A group of workers in Romania received their full-back wages at a Romanian factory (Tanex) that makes clothes for top brands including Inditex, and Holy Fashion, Ted Baker, Massimo Dutti, Lancome and Kookai have received withheld wages during the early months of the COVID-19 pandemic after an intense media campaign went viral.
The apparel workers received 140 EUR, just over half of their regular monthly wage during the first months of the pandemic.
The Clean Clothes Campaign (CCC) network and supporters put pressure on Inditex, Holy Fashion and a UK high street brand: three companies sourcing from the Tanex garment factory. After the campaign international pressure led these brands to take workers’ responsibility to settle the violations between the management and the workers.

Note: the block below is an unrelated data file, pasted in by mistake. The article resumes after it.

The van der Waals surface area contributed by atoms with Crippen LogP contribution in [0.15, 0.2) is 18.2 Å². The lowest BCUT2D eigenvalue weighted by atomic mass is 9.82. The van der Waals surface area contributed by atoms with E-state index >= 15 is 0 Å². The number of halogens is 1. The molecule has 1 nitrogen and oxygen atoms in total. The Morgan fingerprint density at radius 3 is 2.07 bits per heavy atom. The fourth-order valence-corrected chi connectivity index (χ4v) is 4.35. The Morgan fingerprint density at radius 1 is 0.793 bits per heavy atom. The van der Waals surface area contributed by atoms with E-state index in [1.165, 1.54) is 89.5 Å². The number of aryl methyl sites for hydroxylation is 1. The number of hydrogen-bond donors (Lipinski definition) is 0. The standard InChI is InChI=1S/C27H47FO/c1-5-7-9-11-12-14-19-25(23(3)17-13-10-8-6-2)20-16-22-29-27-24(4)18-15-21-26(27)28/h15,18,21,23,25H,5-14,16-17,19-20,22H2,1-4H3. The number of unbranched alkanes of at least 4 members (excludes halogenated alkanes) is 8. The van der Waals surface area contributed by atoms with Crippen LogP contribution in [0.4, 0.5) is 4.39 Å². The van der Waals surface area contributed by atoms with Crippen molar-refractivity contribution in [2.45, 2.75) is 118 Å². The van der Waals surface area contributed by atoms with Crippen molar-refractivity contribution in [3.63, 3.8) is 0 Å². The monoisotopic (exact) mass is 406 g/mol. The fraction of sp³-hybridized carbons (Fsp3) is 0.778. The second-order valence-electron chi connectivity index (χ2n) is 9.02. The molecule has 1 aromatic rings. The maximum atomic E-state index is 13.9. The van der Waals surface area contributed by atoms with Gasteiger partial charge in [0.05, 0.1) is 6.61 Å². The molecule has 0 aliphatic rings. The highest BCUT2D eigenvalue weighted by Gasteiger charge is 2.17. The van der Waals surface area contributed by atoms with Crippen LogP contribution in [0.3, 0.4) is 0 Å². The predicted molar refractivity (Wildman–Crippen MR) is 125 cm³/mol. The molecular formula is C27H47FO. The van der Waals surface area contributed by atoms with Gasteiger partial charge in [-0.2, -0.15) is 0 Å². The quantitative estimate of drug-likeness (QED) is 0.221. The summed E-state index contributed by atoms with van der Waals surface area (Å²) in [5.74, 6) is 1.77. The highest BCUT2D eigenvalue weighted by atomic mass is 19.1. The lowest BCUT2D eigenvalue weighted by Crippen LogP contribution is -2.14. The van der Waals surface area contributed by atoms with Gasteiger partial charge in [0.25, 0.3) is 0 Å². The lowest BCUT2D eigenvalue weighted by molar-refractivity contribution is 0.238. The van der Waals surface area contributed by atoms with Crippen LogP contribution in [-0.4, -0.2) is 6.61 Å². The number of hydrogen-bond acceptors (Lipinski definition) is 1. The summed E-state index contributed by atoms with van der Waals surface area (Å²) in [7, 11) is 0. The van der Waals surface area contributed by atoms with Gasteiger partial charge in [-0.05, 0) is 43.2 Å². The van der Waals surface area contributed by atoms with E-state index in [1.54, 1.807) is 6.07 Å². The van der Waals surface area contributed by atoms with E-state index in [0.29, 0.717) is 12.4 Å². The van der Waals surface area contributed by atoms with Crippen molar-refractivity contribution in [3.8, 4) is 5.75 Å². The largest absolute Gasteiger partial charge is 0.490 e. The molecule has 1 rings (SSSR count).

Officially, Romanian garment workers receive the legal minimum wage of 278 EUR – and Tanex factory workers saw their wages cut without justification during the COVID-19 pandemic.
After a worker published the misjudgment on social media the factory fired her for ‘making public statements in the mass-media’, while denying the violations mentioned.
The situation of the Tanex workers is no exemption. In fashion apparel manufacturing countries across Asia, Europe, Africa, and America, garment workers are left without their full wages or severance after layoffs. And in most of the cases so-called sustainability brands canceled orders, withheld payment, or forced factories to accept discounts.
Romania, together with Italy, is leading the list of countries with most people working in garment production in the EU. An estimated 90% of the workforce are women who work in about 9000 factories for brands such as H&M, Zara and Nike. While many assume that women’s salaries are just a small part of the family income, in reality, many of these workers support entire families from their wages alone.